So President Museveni was faced with a conundrum of either disallowing the $185m over 25 years to move forward to FID - of about $10b (Shs36 trillion) for the next development and production stages - or continue pushing for it, as the entire sector bleeds.
Secondly, the joint venture partners wanted the cap on their recoverable costs under the new Income Tax regime lifted, in line with the initial Production Sharing Agreement (PSA) regime.
The new regime also reinstated the pre-2015 position for the companies to pay income taxes at the start of oil production irrespective of their profitability.
Income taxes are ordinarily imposed on profits, so in this case the oil firms argued that such a tax is on imagined profits.

Total E&P suspended activities on the East African Crude Oil Pipeline

In September, Total E&P suspended activities on the East African Crude Oil Pipeline forcing President Museveni and his Tanzanian counterpart John Magufuli into a meeting on the sidelines of the Uganda-Tanzania Business Forum in Dar-es Salaam to chart a way forward.
The meeting came on the heels of the decision taken by French oil giant Total E&P, the lead developer on pipeline, to “decommission” both activities and staff on the project with the firm citing “uncertain business” environment in Uganda following a collapse last week of a deal for Tullow Oil Company to sell its stakes to Total and China National Offshore Oil Company.
The decommissioning was a result of the ongoing standoff between the Ugandan government and the joint venture partners among them Total E&P, Tullow CNOOC over a list of demands and considerations concerning a number of investment decisions.

While clarity on the presidential concessions and way forward are expected in the coming weeks, both the oil sector regulator – Petroleum Authority Uganda - and Uganda National Oil Company, which manages government’s commercial interests, told Daily Monitor they remain upbeat
Ali Ssekatawa, the Petroleum Authority of Uganda director for legal and corporate affairs, told Daily Monitor the moment we have clarity on those issues the project will be on a rollercoaster.
“The project is technically mature, waiting to take off. Next year’s projection is once FID is taken everything will be good to go,” he said, adding: “What is clear is any delay affects government negatively as it does to the JV partners; our partners have invested a lot, so it is our interest that we work around the clock to speed up things.”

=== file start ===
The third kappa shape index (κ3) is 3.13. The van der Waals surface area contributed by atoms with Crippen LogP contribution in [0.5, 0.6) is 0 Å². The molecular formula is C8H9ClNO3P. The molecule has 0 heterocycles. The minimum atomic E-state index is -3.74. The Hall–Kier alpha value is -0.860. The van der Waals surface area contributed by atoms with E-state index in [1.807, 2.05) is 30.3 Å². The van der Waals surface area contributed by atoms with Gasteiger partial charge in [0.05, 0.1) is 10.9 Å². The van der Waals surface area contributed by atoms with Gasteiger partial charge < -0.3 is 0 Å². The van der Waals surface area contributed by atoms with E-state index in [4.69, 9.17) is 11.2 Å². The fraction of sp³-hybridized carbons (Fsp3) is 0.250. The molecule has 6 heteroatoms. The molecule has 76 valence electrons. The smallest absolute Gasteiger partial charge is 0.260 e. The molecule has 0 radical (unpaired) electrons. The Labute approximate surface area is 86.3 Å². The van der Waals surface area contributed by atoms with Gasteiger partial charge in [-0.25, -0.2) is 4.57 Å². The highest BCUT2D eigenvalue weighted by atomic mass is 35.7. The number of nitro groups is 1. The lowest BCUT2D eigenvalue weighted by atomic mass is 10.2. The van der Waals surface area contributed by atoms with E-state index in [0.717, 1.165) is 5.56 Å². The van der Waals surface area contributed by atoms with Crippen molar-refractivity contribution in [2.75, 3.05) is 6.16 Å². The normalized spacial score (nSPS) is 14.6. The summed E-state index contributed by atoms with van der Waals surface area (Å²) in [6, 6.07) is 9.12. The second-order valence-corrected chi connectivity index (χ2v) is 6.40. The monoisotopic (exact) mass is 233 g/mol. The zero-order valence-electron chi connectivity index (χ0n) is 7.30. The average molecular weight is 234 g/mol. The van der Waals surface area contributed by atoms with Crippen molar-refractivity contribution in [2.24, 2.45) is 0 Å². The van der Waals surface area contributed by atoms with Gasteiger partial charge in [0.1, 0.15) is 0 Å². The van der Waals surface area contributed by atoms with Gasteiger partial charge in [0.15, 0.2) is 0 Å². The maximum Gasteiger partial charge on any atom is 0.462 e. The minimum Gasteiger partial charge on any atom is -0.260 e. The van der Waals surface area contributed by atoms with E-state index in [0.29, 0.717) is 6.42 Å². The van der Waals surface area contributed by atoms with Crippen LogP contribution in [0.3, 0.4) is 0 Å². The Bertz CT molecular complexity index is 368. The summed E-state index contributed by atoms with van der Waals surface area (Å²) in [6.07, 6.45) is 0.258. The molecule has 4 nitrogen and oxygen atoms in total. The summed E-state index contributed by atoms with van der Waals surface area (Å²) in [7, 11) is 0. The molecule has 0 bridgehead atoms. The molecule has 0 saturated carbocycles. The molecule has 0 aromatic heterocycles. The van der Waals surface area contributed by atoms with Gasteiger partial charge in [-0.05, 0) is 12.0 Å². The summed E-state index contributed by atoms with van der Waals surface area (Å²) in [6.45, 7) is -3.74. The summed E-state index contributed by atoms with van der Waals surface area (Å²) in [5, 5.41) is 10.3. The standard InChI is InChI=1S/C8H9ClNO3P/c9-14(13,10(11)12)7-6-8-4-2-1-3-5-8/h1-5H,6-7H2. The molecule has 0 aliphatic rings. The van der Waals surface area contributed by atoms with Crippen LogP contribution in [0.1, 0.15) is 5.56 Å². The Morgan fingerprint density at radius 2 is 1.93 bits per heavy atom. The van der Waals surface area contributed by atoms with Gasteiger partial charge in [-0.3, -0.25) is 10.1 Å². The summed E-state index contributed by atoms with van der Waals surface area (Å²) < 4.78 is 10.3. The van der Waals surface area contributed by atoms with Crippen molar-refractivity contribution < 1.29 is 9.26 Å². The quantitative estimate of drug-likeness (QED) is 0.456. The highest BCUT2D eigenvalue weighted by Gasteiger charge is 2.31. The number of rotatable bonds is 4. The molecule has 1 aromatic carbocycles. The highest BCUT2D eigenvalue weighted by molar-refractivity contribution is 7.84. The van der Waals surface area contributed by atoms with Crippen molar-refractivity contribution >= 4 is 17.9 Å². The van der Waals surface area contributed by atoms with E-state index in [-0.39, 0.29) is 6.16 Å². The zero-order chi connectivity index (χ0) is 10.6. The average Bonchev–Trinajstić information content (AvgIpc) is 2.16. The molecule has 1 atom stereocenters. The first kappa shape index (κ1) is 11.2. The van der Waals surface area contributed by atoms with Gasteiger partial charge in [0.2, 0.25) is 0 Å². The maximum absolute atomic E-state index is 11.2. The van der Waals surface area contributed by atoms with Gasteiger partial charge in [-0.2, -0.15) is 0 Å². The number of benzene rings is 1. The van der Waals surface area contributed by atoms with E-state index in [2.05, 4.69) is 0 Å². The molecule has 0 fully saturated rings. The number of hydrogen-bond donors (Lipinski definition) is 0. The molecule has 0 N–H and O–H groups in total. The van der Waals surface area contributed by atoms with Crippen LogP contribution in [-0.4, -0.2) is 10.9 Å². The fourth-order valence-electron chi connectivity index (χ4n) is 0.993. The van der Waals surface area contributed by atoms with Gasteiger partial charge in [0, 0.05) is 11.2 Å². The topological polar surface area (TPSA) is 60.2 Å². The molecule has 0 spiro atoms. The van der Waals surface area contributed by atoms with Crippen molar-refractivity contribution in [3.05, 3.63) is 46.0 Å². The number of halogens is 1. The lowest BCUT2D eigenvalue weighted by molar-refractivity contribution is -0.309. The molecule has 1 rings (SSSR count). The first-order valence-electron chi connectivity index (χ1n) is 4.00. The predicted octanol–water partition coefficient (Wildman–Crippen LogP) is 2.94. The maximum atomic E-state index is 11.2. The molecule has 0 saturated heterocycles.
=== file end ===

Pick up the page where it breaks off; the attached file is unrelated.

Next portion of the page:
Petroleum Authority of Uganda also revealed that all the back to back technical studies on both upstream - Tilenga Oil Fields in Nwoya and Buliisa districts and Kingfisher in Kikuube, and the 1445km pipeline from Hoima to Tanzania’s Tanga Port, have been concluded and requisite approvals have been granted or in the offing.
Likewise, Peter Muliisa, the Uganda National Oil Company head of legal and corporate affairs, revealed that the main target for next year is FID “because as you know all these projects - oil fields and pipeline - are interconnected.”
“We have developed a schedule that is extremely ambitious, and our hope is to have finished the remaining commercial agreements by April 2020,” he noted.
“Our hope is to see FID soon for both upstream and the pipeline for the $16b (Shs50 trillion) to start flowing; the input into that is to ensure all processes and agreements are concluded as soon as possible.”
First oil production, both government and oil companies say is three years from FID, which remains uncertain now.
Jean-Pierre Sbraire, the Total E&P chief finance officer was recently quoted by Reuters saying it was too early to say when Final Investment Decision for the Uganda operations will take shape.
To start oil production, projections show oil companies have to invest a minimum capital of $10b (Shs36 trillion), $6.7b (about Shs24 trillion) in developing the oil fields - Tilenga fields and Kingfisher and $3.55b (Shs13trillion) for the pipeline.
On the sidelines, Uganda National Oil Company also fast-tracking development of the 60,000 barrels per day refinery in Hoima - with a report of its technical designs expected to be completed by end of January and pave way for Environment Impact Social Assessment, and subsequently FID by end of 2020.
Uganda National Oil Company is also in-charge, and is currently looking for joint venture partners to develop both the Kabaale industrial park for petro-chemical and related plants, and the proposed Kampala storage terminal where refined oil products at Buloba, in Wakiso district.